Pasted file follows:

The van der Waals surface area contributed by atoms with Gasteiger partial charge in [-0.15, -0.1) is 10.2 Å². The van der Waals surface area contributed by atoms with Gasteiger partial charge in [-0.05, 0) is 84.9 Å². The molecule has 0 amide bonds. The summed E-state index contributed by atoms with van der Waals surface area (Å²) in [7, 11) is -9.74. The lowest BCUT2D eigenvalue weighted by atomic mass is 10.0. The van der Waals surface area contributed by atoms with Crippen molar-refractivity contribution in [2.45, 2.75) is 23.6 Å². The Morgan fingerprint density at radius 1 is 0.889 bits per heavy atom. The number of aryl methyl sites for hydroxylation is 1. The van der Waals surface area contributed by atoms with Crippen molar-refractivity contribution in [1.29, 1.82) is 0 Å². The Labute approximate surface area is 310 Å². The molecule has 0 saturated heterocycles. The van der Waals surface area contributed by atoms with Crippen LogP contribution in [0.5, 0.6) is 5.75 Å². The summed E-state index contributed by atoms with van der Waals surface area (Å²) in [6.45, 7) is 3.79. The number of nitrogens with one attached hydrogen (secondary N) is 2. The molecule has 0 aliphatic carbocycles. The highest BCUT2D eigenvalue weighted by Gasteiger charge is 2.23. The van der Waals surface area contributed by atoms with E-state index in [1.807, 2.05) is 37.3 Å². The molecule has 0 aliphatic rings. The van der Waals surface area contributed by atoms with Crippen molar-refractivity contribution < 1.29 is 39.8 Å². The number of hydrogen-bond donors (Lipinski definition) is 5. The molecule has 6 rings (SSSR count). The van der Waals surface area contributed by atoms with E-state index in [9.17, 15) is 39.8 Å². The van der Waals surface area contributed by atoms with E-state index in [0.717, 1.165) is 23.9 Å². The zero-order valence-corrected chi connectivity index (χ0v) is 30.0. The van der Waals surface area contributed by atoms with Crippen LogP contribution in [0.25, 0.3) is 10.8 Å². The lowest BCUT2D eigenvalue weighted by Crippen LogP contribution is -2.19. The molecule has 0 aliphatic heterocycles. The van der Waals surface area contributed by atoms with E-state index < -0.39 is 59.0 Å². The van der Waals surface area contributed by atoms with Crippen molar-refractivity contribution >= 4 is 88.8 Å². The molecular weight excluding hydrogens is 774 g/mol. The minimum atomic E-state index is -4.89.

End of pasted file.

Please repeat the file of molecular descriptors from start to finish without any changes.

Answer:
The van der Waals surface area contributed by atoms with Gasteiger partial charge in [-0.15, -0.1) is 10.2 Å². The van der Waals surface area contributed by atoms with Gasteiger partial charge in [-0.05, 0) is 84.9 Å². The molecule has 0 amide bonds. The summed E-state index contributed by atoms with van der Waals surface area (Å²) in [7, 11) is -9.74. The lowest BCUT2D eigenvalue weighted by atomic mass is 10.0. The van der Waals surface area contributed by atoms with Crippen molar-refractivity contribution in [2.45, 2.75) is 23.6 Å². The Morgan fingerprint density at radius 1 is 0.889 bits per heavy atom. The number of aryl methyl sites for hydroxylation is 1. The van der Waals surface area contributed by atoms with Crippen molar-refractivity contribution in [1.29, 1.82) is 0 Å². The Labute approximate surface area is 310 Å². The molecule has 0 saturated heterocycles. The van der Waals surface area contributed by atoms with Crippen LogP contribution in [0.5, 0.6) is 5.75 Å². The summed E-state index contributed by atoms with van der Waals surface area (Å²) in [6.45, 7) is 3.79. The number of nitrogens with one attached hydrogen (secondary N) is 2. The molecule has 0 aliphatic carbocycles. The highest BCUT2D eigenvalue weighted by Gasteiger charge is 2.23. The van der Waals surface area contributed by atoms with E-state index in [1.807, 2.05) is 37.3 Å². The molecule has 0 aliphatic rings. The van der Waals surface area contributed by atoms with Crippen molar-refractivity contribution < 1.29 is 39.8 Å². The number of hydrogen-bond donors (Lipinski definition) is 5. The molecule has 6 rings (SSSR count). The van der Waals surface area contributed by atoms with E-state index in [9.17, 15) is 39.8 Å². The van der Waals surface area contributed by atoms with E-state index in [0.717, 1.165) is 23.9 Å². The zero-order valence-corrected chi connectivity index (χ0v) is 30.0. The van der Waals surface area contributed by atoms with Crippen LogP contribution in [0.25, 0.3) is 10.8 Å². The lowest BCUT2D eigenvalue weighted by Crippen LogP contribution is -2.19. The molecule has 0 aliphatic heterocycles. The van der Waals surface area contributed by atoms with E-state index < -0.39 is 59.0 Å². The van der Waals surface area contributed by atoms with Crippen molar-refractivity contribution >= 4 is 88.8 Å². The molecular weight excluding hydrogens is 774 g/mol. The minimum atomic E-state index is -4.89.